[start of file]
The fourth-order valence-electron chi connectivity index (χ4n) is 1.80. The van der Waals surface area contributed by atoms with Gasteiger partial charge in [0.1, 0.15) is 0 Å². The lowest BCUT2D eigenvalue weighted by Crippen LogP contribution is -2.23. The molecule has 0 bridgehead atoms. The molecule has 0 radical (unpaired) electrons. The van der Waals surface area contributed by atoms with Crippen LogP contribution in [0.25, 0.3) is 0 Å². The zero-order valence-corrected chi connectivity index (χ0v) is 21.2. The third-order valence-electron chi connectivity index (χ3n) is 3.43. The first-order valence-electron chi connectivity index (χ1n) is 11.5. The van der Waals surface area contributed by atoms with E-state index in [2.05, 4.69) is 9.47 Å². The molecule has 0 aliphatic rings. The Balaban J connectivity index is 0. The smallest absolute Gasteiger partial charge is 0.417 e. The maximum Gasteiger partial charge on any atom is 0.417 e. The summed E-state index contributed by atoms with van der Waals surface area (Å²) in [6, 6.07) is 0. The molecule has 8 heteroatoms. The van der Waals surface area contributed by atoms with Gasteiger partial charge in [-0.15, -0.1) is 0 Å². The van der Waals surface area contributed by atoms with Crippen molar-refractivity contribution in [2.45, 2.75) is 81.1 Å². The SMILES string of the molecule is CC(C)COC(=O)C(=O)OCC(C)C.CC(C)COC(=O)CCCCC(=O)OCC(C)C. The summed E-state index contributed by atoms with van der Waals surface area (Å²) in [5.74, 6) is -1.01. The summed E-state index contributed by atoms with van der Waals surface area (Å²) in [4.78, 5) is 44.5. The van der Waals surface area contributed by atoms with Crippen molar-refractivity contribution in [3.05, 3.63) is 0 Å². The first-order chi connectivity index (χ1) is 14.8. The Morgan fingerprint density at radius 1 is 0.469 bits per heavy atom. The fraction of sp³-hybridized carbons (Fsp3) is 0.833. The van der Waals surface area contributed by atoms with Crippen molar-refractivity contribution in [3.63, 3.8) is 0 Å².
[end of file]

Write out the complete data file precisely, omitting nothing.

The fourth-order valence-electron chi connectivity index (χ4n) is 1.80. The van der Waals surface area contributed by atoms with Gasteiger partial charge in [0.1, 0.15) is 0 Å². The lowest BCUT2D eigenvalue weighted by Crippen LogP contribution is -2.23. The molecule has 0 bridgehead atoms. The molecule has 0 radical (unpaired) electrons. The van der Waals surface area contributed by atoms with Crippen LogP contribution in [0.25, 0.3) is 0 Å². The zero-order valence-corrected chi connectivity index (χ0v) is 21.2. The third-order valence-electron chi connectivity index (χ3n) is 3.43. The first-order valence-electron chi connectivity index (χ1n) is 11.5. The van der Waals surface area contributed by atoms with E-state index in [2.05, 4.69) is 9.47 Å². The molecule has 0 aliphatic rings. The Balaban J connectivity index is 0. The smallest absolute Gasteiger partial charge is 0.417 e. The maximum Gasteiger partial charge on any atom is 0.417 e. The summed E-state index contributed by atoms with van der Waals surface area (Å²) in [6, 6.07) is 0. The molecule has 8 heteroatoms. The van der Waals surface area contributed by atoms with Gasteiger partial charge in [-0.15, -0.1) is 0 Å². The van der Waals surface area contributed by atoms with Crippen molar-refractivity contribution in [2.45, 2.75) is 81.1 Å². The SMILES string of the molecule is CC(C)COC(=O)C(=O)OCC(C)C.CC(C)COC(=O)CCCCC(=O)OCC(C)C. The summed E-state index contributed by atoms with van der Waals surface area (Å²) in [5.74, 6) is -1.01. The summed E-state index contributed by atoms with van der Waals surface area (Å²) in [4.78, 5) is 44.5. The van der Waals surface area contributed by atoms with Crippen molar-refractivity contribution in [3.05, 3.63) is 0 Å². The first-order chi connectivity index (χ1) is 14.8. The Morgan fingerprint density at radius 1 is 0.469 bits per heavy atom. The fraction of sp³-hybridized carbons (Fsp3) is 0.833. The van der Waals surface area contributed by atoms with Crippen molar-refractivity contribution in [3.63, 3.8) is 0 Å².